Early detection is important
Marie Berry, Pharmacist, Vimy Park Pharmacy, Winnipeg
Basal cell carcinoma is a type of skin cancer that, while rarely malignant, represents more than 75% of all skin tumours. Ultraviolet (UV) sun exposure and specifically exposure to UVB radiation, is the cause of the majority of basal cell carcinomas – something that is avoidable.
The outermost layer of skin, or epidermis, has basal cells at its base. These basal cells produce the cells that make up the epidermis including the squamous cells. UV radiation initiates changes in skin cells that produce a lesion known as solar keratosis. Solar keratoses are considered the precursors of the various types of skin cancer such as basal cell carcinoma and the more often malignant squamous cell carcinoma.
The best way to prevent skin cancer is to avoid sun exposure, especially during the hours between 10 AM and 4 PM when sunrays are the most intense. Fair-skinned Caucasians, older people, and those with a family history of skin cancer are particularly at risk for the adverse effects of sun exposure. the time between the UV exposure and the onset of basal cell carcinoma can be decades. therefore, if you are a member of a high-risk group, you will want to protect your skin from the sun starting early in life and continuing throughout your lifetime.
Sun protection is paramount. Use a sunscreen with at least a sun protection factor (SPF) of 15 and that protects against both UVA and UVB radiation. Reapply sunscreen every 2 hours when outdoors, especially after swimming or sweating heavily. Always wear a hat and a long-sleeved garment. A severe sunburn increases the risk for basal cell carcinoma. People with outdoor occupation, such as farmers, need to be conscientious about sun protection.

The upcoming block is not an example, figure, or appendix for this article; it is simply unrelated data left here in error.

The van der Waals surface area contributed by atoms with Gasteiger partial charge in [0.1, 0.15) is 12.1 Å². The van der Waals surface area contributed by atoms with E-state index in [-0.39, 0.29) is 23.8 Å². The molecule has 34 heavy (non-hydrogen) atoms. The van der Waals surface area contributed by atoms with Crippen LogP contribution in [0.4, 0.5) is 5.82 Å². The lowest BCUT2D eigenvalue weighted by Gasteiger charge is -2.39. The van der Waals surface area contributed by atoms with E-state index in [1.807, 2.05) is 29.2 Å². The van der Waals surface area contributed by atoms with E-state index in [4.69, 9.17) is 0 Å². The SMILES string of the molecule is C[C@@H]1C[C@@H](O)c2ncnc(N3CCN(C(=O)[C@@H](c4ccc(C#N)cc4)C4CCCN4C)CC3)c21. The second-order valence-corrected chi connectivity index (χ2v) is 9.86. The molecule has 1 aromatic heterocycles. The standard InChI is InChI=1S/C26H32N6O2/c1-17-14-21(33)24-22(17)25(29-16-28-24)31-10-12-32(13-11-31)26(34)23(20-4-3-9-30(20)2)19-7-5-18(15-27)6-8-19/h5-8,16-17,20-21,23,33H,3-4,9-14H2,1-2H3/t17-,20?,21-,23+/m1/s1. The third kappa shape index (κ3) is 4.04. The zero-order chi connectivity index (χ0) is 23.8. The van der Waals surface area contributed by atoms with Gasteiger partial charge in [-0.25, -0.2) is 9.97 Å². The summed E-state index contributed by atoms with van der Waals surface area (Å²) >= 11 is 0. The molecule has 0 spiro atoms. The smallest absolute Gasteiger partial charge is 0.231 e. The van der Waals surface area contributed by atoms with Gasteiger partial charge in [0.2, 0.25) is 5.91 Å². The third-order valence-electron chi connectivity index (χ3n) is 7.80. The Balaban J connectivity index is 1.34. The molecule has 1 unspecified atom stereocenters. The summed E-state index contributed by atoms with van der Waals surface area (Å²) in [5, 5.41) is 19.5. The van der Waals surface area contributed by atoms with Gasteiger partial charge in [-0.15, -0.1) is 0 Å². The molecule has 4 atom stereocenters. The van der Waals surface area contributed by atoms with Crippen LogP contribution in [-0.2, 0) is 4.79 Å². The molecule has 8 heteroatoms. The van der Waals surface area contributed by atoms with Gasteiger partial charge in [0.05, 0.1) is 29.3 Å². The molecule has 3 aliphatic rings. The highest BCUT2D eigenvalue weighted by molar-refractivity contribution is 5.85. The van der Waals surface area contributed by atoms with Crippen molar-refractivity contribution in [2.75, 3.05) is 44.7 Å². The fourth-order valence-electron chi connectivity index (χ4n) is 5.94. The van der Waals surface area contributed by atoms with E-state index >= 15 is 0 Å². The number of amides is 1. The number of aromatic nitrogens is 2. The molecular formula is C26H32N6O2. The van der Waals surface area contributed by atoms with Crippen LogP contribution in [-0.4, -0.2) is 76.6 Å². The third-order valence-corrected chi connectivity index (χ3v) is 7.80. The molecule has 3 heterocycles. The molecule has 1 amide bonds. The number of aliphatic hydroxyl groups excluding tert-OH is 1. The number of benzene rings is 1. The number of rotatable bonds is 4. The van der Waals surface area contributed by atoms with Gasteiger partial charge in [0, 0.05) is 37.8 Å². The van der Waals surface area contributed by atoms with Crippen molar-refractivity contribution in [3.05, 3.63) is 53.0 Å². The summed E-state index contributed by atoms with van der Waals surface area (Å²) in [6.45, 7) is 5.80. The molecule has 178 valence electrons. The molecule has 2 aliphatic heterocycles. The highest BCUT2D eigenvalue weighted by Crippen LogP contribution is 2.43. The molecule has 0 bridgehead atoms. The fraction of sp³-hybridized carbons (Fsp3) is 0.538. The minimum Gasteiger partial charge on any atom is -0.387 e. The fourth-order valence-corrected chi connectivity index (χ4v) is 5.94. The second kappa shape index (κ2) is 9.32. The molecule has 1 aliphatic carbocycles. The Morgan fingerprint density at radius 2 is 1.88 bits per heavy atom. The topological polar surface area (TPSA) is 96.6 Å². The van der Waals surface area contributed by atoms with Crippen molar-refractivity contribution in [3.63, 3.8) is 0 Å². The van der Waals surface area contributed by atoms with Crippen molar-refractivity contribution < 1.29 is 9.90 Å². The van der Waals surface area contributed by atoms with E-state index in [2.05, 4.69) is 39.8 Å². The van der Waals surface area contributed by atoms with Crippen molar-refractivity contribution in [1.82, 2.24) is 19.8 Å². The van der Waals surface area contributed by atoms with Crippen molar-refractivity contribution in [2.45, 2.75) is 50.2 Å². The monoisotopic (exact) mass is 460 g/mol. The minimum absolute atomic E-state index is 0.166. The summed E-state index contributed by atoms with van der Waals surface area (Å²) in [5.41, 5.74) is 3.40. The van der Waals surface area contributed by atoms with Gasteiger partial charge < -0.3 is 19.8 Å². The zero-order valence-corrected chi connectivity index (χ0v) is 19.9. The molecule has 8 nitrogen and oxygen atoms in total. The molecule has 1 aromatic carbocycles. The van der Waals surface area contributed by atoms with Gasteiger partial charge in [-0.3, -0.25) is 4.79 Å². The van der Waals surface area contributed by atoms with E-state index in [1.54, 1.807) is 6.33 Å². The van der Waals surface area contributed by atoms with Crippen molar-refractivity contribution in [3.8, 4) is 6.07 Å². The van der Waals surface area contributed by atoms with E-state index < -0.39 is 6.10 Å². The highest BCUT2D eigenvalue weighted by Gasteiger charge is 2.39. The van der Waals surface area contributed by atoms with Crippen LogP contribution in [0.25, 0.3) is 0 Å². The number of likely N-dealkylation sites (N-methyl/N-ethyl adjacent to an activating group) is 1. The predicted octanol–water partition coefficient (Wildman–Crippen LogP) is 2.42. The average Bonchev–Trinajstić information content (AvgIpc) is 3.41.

If you do have one or more risk factors for basal cell carcinoma, it is recommended that you perform a skin inspection once a month.
Lesions may occur at sites where there has been trauma, scarring, exposure to a toxic substance such as arsenic, and even a viral infection. Most often basal cell carcinoma occur as as a single lesion on hair-bearing skin (the neck, head, or forearm) that has been exposed to UV radiation.
Therapy for basal cell carcinoma depends upon the extent, site, and size of the lesion, but the larger the lesion the more difficult it is to treat. surgical removal and cryotherapy, or “freezing”, are the usual approaches. Your best bet, however, is to avoid therapy and protect yourself from the sun.
Early detection of skin cancer is important since early detection translates into a 90% cure rate. Skin inspection is key. Look at all of your skin and use a mirror for difficult-to-see areas such as your back. You are looking for the A,B,C,D’s of the disease:
- A – Asymmetrical lesions (one half is unlike the other half).
- B – Borders that are irregular.
- C – Colouring that varies from one area to another (tan, brown, black).
- D – Diameter larger than 6 millimetres (about the size of a pencil eraser).